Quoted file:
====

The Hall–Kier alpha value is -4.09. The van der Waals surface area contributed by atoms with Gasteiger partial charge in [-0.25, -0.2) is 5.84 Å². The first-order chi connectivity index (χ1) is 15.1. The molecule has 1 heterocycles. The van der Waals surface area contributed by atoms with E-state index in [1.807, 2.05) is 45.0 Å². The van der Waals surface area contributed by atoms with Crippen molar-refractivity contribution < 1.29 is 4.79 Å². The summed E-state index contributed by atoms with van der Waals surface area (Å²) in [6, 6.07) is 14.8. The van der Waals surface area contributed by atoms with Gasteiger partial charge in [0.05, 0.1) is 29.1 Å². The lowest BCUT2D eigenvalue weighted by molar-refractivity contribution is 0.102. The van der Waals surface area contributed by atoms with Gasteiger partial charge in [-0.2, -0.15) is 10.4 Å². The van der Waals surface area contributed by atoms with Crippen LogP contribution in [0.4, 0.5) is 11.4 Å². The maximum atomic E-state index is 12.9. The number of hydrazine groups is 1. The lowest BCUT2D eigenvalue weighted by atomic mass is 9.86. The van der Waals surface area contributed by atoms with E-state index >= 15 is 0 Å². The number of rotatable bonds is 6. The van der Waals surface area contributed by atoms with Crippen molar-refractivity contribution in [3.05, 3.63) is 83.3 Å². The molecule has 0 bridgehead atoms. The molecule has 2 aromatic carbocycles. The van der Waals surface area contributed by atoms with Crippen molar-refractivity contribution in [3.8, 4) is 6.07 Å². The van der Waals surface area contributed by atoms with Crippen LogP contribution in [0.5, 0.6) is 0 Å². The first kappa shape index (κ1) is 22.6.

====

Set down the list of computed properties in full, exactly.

The Hall–Kier alpha value is -4.09. The van der Waals surface area contributed by atoms with Gasteiger partial charge in [-0.25, -0.2) is 5.84 Å². The first-order chi connectivity index (χ1) is 15.1. The molecule has 1 heterocycles. The van der Waals surface area contributed by atoms with E-state index in [1.807, 2.05) is 45.0 Å². The van der Waals surface area contributed by atoms with Crippen molar-refractivity contribution < 1.29 is 4.79 Å². The summed E-state index contributed by atoms with van der Waals surface area (Å²) in [6, 6.07) is 14.8. The van der Waals surface area contributed by atoms with Gasteiger partial charge in [0.05, 0.1) is 29.1 Å². The lowest BCUT2D eigenvalue weighted by molar-refractivity contribution is 0.102. The van der Waals surface area contributed by atoms with Gasteiger partial charge in [-0.2, -0.15) is 10.4 Å². The van der Waals surface area contributed by atoms with Crippen LogP contribution in [0.4, 0.5) is 11.4 Å². The maximum atomic E-state index is 12.9. The number of hydrazine groups is 1. The lowest BCUT2D eigenvalue weighted by atomic mass is 9.86. The van der Waals surface area contributed by atoms with E-state index >= 15 is 0 Å². The number of rotatable bonds is 6. The van der Waals surface area contributed by atoms with Crippen molar-refractivity contribution in [3.05, 3.63) is 83.3 Å². The molecule has 0 bridgehead atoms. The molecule has 2 aromatic carbocycles. The van der Waals surface area contributed by atoms with Crippen molar-refractivity contribution in [3.8, 4) is 6.07 Å². The van der Waals surface area contributed by atoms with Crippen LogP contribution in [0.5, 0.6) is 0 Å². The first kappa shape index (κ1) is 22.6.